I never graduated from high school. Not officially. Sure I got my diploma, but I never tossed my cap to the wind. I was sick the day of graduation. Back then it was simple. We had one senior picture, a ceremony on the field and a little cake and punch party with a few family and friends.
The class of ‘75 signed year books, promised to keep in touch and moved on. With the exception of a handful of close friends – living within a block – I lost touch with everyone until 35 years later, when I reconnected with classmates via Facebook (which, incidentally, today’s youth complain the old people are ruining!)
In June 1975, to humor my parents, I donned the blue gown with the gold tassels and stood in the yard while my grandma snapped a half a dozen blurry photos from an Instamatic. And that was that. Then I headed back to the gym to shoot hoops.
Big difference from the grad walk of today. For my niece, Hannah, a senior at Armstrong High School, it was a whole new ball game.
In the fields behind the Minneapolis suburban school, graduates spilled over an emerald hilltop in a sea of red, while parents sat in soccer chairs capturing the event on camcorders. Then to keep the kids off the street, parents chaperoned students at an all night party filled with games, magic, music and movies.
Weeks later, Hannah hosted a grad party. She invited her rugby team, half the church, the entire neighborhood and all of the relatives from Chicago to Omaha and in-between. Hannah has lots of friends. From the time she was born, the ready-with-a-smile, happy-go-lucky, laid-back kid always drew a crowd.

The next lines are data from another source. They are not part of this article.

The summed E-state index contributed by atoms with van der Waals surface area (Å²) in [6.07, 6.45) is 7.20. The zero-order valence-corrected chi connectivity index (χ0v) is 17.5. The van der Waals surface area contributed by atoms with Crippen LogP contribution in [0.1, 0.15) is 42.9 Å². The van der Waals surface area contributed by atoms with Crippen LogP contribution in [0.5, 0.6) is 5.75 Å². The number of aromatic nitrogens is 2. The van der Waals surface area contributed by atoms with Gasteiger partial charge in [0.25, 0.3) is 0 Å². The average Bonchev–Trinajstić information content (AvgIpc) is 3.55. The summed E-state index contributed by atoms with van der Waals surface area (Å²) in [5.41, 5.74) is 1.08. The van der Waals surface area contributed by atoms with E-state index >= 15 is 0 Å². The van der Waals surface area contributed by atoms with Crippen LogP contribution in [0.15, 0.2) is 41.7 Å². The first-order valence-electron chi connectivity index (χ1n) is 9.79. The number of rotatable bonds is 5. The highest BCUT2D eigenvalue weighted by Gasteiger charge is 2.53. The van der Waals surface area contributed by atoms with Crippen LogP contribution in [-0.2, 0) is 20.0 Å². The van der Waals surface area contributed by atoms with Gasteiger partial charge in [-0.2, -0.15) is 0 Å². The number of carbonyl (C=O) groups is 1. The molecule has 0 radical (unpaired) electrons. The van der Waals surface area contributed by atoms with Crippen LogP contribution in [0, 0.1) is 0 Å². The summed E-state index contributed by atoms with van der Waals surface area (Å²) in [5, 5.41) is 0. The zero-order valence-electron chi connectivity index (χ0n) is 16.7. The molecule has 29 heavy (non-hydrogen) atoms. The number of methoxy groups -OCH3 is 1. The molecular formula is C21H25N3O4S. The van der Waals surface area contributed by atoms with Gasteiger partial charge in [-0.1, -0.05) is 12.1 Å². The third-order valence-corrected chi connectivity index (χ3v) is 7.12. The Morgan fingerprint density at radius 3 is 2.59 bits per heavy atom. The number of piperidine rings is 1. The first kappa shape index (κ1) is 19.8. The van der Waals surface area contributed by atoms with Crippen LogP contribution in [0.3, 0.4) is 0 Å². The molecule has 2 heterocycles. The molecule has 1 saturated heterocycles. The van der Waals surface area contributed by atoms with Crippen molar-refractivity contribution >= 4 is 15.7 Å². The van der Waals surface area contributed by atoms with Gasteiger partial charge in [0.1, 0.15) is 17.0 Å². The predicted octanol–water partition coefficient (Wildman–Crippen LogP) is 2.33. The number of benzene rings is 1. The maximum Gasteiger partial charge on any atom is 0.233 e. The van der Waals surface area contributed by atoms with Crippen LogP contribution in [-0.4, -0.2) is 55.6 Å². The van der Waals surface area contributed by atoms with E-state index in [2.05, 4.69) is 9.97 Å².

These days, the grad party is a must. The invitation, which features the student in a favorite pose from the hundred-some senior pictures, is more elaborate than wedding cards were in my day. (Hannah’s sister, Marie, graduated three years ago, but her invitation remains on my frig, too beautiful to throw away.)
The party can be extravagant, complete with bouncy castles and gourmet meals, but Hannah, settled on a simpler fare, featuring her favorites – croissant sandwiches and ice cream treats.
Food ordered, tents set up, card tables unfolded, coolers packed. And a room filled with of memorabilia of student life : a bulletin board of childhood photos, dance recital, play bills, band equipment, musical instruments, certificates, medals, trophies, team jerseys, diplomas, stuffed animals, postcards, bits and bobs of a child’s’ magic moments. « I thought shrines were at wakes,» I said to my sister.
« Just shows how long you’ve been out of the country, Sis. »
And forget gram’s fuzzy black and white photos. Nowadays the event will be commemorated on video and DVD. While in progress, graduates cover Facebook pages with hundreds of photos for the entire world to admire.
My only dream back in the seventies was to play ball; Hannah set a more noble goal. She is going to be a neonatal nurse; she has already cuddled premies as a volunteer at the local hospital. She started applying for scholarships her junior year. With her dad’s Nebraskan Big Red blood, Hannah knew (before anyone else) that she was headed to Creighton in Omaha, where the rest of the Carlson clan lives.
Yep, babysitter, soccer player, a State rugby champ, honor student, loyal sister, fun loving friend, kidding cousin, nifty niece, cherished granddaughter, a dream child and all around good kid. No matter what hat she wears, Hannah fits the bill.